Act 1 continues with an in-depth look at Indiana Jones (including a hand-drawn sketch by Steven Spielberg), and a sort of retrospective on some of the more “costumey” looks that people more readily associate with film costuming: old historical stuff like Elizabethan England and Marie Antoinette. While it would be a mistake to have this genre missing from the exhibit, these types of costumes often get a lopsided amount of attention during awards season, in the press, and so on. Movie costumes are obviously NOT just frilly old dresses. The exhibit needed to include them, for sure, because they are magnificent and important, but it was a risk to put them into a section that intended to DEFY what the viewers thought of as “movie costumes”. However, the exhibit does a good job of saying, “OK, here’s Marie Antoinette’s style from this 1930s movie, then from a 1970s movie, then from a 2000s movie – look at the difference.” It gives the viewer some perspective, and that is a good thing.
Act 2 is called “Dialogue”, and this section was magnificently handled. There are four sections as you walk in that feature discussions between costume designer and director about how the collaboration works. First is Edith Head and Hitchcock, talking about The Birds. Tippi Hedren also makes an appearance, linking the archival footage of Head and Hitch. Images are projected all around the talking heads – there is always something to look at as you listen to the interviews – it’s fascinating. Second table is Sandy Powell and Martin Scorsese talking Gangs of New York. Third table is Ann Roth and Mike Nichols talking about Closer (I love Ann Roth so much, and was so excited to see her included as part of this interview group – she is a riot). Fourth table is Colleen Atwood and Tim Burton. Mercifully, some stools have been provided, so that you can rest your feet while hearing the full interviews. I think each interview is around 4 – 5 minutes long, something like that. It’s worth sticking around to hear all of these interviews. Even for those of us who do this every day, it’s interesting – we can all learn from each other’s process.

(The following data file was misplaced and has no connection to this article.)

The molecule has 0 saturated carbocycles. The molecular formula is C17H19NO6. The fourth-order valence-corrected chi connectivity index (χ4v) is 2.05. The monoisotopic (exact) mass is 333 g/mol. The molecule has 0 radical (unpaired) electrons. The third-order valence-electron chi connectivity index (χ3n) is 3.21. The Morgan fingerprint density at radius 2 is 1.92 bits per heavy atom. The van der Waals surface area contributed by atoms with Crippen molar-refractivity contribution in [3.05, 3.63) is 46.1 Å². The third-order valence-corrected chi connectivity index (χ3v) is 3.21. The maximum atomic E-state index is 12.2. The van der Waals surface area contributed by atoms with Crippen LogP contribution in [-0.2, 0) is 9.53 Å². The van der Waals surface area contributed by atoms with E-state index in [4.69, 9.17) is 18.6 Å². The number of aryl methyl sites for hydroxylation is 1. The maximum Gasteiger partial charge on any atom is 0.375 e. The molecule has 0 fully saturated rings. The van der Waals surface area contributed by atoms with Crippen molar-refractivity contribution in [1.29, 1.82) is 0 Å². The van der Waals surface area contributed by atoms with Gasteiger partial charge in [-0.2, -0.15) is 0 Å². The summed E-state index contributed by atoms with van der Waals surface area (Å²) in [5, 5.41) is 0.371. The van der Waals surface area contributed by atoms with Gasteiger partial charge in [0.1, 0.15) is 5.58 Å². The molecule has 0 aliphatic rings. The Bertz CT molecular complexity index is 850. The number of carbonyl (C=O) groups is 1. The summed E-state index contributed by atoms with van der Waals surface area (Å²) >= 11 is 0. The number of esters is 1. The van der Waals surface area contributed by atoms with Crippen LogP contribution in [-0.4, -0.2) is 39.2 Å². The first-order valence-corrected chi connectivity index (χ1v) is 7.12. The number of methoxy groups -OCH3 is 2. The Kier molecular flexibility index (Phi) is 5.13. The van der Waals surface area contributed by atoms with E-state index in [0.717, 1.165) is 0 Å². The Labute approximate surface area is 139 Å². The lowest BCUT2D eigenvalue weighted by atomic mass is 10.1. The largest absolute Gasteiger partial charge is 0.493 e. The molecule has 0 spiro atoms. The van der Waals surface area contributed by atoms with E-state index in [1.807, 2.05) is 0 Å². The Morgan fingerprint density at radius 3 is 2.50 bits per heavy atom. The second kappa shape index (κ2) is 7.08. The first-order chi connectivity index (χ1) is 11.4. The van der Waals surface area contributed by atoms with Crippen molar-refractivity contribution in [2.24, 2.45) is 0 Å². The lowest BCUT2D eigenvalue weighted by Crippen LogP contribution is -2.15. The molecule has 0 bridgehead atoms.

Additionally in the Act 2 gallery, you will find a tremendous selection of costumes, old and new, describing different concepts – black and white films (where not all of the costumes were made in black and white fabrics), CGI costumes, science fiction, costumes from ancient times – it’s really interesting to see such a vast cross-section of these concepts represented. You have the original 1936 Flash Gordon costume worn by Ming the Merciless next to an enormous, 15-foot-tall CGI costume from John Carter from Mars. The future looks very different, depending on whom you ask!
Wrapping up the Act 2 room is a very comprehensive interview and display with Meryl Streep and Robert DeNiro. Many of the costumes that they’ve worn over the years are on exhibit, and these actors talk about the decisions that went in to each one – the collaboration with the costume designer, the meaning of the garments, the process of crafting the character. I thought that it was really interesting to see costumes from The French Lieutenant’s Woman next to Out of Africa, Lemony Snickets, Iron Lady and Mamma Mia. It was a very diverse selection of costumes, worn by one very talented and versatile actress, illustrating the notion that costume IS character.